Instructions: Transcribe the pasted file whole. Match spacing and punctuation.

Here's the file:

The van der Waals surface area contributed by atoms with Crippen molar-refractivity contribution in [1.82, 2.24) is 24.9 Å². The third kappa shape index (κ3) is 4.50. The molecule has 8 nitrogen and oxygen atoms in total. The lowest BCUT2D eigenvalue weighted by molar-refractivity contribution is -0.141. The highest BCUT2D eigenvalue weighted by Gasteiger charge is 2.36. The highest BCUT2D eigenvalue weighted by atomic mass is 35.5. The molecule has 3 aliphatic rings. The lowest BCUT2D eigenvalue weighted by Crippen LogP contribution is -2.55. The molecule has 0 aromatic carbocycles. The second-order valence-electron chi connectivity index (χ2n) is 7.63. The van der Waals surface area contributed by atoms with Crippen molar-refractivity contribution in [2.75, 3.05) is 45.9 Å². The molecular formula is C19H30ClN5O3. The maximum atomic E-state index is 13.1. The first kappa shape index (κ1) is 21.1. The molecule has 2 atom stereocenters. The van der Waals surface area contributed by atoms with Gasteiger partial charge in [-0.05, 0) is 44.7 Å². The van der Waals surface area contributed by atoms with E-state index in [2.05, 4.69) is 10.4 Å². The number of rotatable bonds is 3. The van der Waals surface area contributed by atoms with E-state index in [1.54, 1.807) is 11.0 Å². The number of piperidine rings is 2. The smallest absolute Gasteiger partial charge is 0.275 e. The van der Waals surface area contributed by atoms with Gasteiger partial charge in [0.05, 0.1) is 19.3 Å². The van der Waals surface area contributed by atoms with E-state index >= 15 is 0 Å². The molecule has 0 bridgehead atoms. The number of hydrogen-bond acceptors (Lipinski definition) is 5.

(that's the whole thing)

The van der Waals surface area contributed by atoms with Crippen molar-refractivity contribution in [1.82, 2.24) is 24.9 Å². The third kappa shape index (κ3) is 4.50. The molecule has 8 nitrogen and oxygen atoms in total. The lowest BCUT2D eigenvalue weighted by molar-refractivity contribution is -0.141. The highest BCUT2D eigenvalue weighted by Gasteiger charge is 2.36. The highest BCUT2D eigenvalue weighted by atomic mass is 35.5. The molecule has 3 aliphatic rings. The lowest BCUT2D eigenvalue weighted by Crippen LogP contribution is -2.55. The molecule has 0 aromatic carbocycles. The second-order valence-electron chi connectivity index (χ2n) is 7.63. The van der Waals surface area contributed by atoms with Crippen molar-refractivity contribution in [2.75, 3.05) is 45.9 Å². The molecular formula is C19H30ClN5O3. The maximum atomic E-state index is 13.1. The first kappa shape index (κ1) is 21.1. The molecule has 2 atom stereocenters. The van der Waals surface area contributed by atoms with Gasteiger partial charge in [-0.05, 0) is 44.7 Å². The van der Waals surface area contributed by atoms with E-state index in [2.05, 4.69) is 10.4 Å². The number of rotatable bonds is 3. The van der Waals surface area contributed by atoms with E-state index in [1.54, 1.807) is 11.0 Å². The number of piperidine rings is 2. The smallest absolute Gasteiger partial charge is 0.275 e. The van der Waals surface area contributed by atoms with Gasteiger partial charge in [0.05, 0.1) is 19.3 Å². The van der Waals surface area contributed by atoms with E-state index >= 15 is 0 Å². The molecule has 0 bridgehead atoms. The number of hydrogen-bond acceptors (Lipinski definition) is 5.